Dé Máirt 28 Meitheamh 2011

Irish and Scottish Gaelic Folklore Projects

[Originally posted here on November 13, 2010]

I was listening to the lovely Julie Fowlis earlier today, and I decided to Google more information about a particular song and it’s original historical context. After a few pages, I came across a website (with much celebration and glee!) that acts as an online catalogue for Scottish Gaelic folkloric material. The website is Tobar an Dualchais, and it’s a project that seeks ‘to preserve, digitise, catalogue and make available online several thousand hours of Gaelic and Scots recordings’ and to ‘ensure that Scotland’s rich oral heritage is safeguarded and made widely available for educational and personal use for future generations.’ The recordings come from the School of Scottish Studies (University of Edinburgh), BBC Scotland and the National Trust for Scotland’s Canna Collection. Something that excites me is that the database contains folklore collected by Calum MacLean during the 1950s! On the homepage, you can click on a particular area on the map of Scotland, and you’ll be brought to pages of recordings from that area. You can also search the database with the title of a song, for example, if you want. It gives you the details of the recording (title, contributor, reporter, summary, duration, location, etc), and a player (that requires Flash) allows you to listen to the recording.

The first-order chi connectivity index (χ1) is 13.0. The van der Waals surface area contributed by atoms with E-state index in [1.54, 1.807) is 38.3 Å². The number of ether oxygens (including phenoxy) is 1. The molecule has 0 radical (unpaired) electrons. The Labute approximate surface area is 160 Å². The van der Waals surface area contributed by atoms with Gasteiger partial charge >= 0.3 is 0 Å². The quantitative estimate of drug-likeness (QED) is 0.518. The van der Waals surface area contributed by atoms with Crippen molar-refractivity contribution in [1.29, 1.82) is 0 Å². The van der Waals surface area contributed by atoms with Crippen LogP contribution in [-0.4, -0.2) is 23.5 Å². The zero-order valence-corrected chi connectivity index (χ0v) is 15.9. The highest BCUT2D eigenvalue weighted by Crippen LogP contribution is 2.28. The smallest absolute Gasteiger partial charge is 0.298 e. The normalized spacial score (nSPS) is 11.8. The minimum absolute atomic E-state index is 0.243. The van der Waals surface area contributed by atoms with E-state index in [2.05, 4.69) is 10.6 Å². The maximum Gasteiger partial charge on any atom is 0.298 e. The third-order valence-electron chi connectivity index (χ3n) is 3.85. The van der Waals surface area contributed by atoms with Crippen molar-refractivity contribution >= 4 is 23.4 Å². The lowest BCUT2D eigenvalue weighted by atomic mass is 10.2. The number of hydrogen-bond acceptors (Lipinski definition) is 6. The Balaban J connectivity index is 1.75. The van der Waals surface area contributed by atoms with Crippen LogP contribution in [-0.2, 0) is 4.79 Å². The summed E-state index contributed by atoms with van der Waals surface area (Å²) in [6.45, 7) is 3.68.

I went looking for an equivalent in Ireland, and couldn’t find one, besides a few files on the UCD National Folklore Collection site. Then a contact of mine on Facebook, Risteárd Mag Uidhir, sent me the link to the Doegen Records Web Project, which is similar to Tobar an Dualchais. This project is run by the Royal Irish Academy Library in collaboration with the Digital Humanities Observatory. It follows a similar format, with recordings made during the years 1928-31, and ‘includes recordings from many regions of Ireland where traditional Irish dialects have disappeared since the time the recordings were made’, one of which is the County Louth dialect, which has Ulster and Gàidhlig sounds, as far as I can hear. A lot of counties haven’t been covered, unfortunately, which I don’t think is down to lack of material that could have been found.
I’m fascinated with folklore and the song traditions of both Ireland and Scotland (or anywhere, really!), so I was really excited when I came across these websites. They are absolutely invaluable.

You can join the Tobar an Dualchais group and also befriend them on Facebook, and you can now follow them on Twitter!

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